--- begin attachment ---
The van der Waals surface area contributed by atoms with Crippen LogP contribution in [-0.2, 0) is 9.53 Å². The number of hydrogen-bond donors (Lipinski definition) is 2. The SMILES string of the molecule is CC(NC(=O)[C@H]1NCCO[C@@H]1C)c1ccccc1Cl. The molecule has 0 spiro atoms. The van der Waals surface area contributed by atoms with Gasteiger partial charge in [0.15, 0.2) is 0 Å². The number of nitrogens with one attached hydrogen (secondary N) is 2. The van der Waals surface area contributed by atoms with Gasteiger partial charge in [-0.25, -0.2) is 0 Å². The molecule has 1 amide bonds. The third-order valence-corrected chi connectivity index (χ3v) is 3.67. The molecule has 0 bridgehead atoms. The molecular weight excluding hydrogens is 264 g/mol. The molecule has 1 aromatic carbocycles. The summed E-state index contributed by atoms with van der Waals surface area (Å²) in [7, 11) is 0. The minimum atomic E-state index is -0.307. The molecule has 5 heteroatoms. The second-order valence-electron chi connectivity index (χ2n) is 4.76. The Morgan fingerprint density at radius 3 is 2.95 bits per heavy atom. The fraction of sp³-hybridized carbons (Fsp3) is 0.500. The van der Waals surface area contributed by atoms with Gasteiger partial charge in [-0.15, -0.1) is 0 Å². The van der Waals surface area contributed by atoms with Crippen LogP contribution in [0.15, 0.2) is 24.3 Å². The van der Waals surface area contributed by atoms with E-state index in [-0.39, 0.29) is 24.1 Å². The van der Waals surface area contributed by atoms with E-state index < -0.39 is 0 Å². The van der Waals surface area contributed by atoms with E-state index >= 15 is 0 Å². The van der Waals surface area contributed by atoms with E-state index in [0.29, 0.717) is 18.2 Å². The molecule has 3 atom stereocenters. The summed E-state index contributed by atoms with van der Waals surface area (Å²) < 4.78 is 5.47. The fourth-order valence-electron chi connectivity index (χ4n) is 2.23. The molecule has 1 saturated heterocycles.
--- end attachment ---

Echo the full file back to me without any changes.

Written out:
The van der Waals surface area contributed by atoms with Crippen LogP contribution in [-0.2, 0) is 9.53 Å². The number of hydrogen-bond donors (Lipinski definition) is 2. The SMILES string of the molecule is CC(NC(=O)[C@H]1NCCO[C@@H]1C)c1ccccc1Cl. The molecule has 0 spiro atoms. The van der Waals surface area contributed by atoms with Gasteiger partial charge in [0.15, 0.2) is 0 Å². The number of nitrogens with one attached hydrogen (secondary N) is 2. The van der Waals surface area contributed by atoms with Gasteiger partial charge in [-0.25, -0.2) is 0 Å². The molecule has 1 amide bonds. The third-order valence-corrected chi connectivity index (χ3v) is 3.67. The molecule has 0 bridgehead atoms. The molecular weight excluding hydrogens is 264 g/mol. The molecule has 1 aromatic carbocycles. The summed E-state index contributed by atoms with van der Waals surface area (Å²) in [7, 11) is 0. The minimum atomic E-state index is -0.307. The molecule has 5 heteroatoms. The second-order valence-electron chi connectivity index (χ2n) is 4.76. The Morgan fingerprint density at radius 3 is 2.95 bits per heavy atom. The fraction of sp³-hybridized carbons (Fsp3) is 0.500. The van der Waals surface area contributed by atoms with Gasteiger partial charge in [-0.15, -0.1) is 0 Å². The van der Waals surface area contributed by atoms with Crippen LogP contribution in [0.15, 0.2) is 24.3 Å². The van der Waals surface area contributed by atoms with E-state index in [-0.39, 0.29) is 24.1 Å². The van der Waals surface area contributed by atoms with E-state index < -0.39 is 0 Å². The van der Waals surface area contributed by atoms with E-state index >= 15 is 0 Å². The van der Waals surface area contributed by atoms with E-state index in [0.29, 0.717) is 18.2 Å². The molecule has 3 atom stereocenters. The summed E-state index contributed by atoms with van der Waals surface area (Å²) < 4.78 is 5.47. The fourth-order valence-electron chi connectivity index (χ4n) is 2.23. The molecule has 1 saturated heterocycles.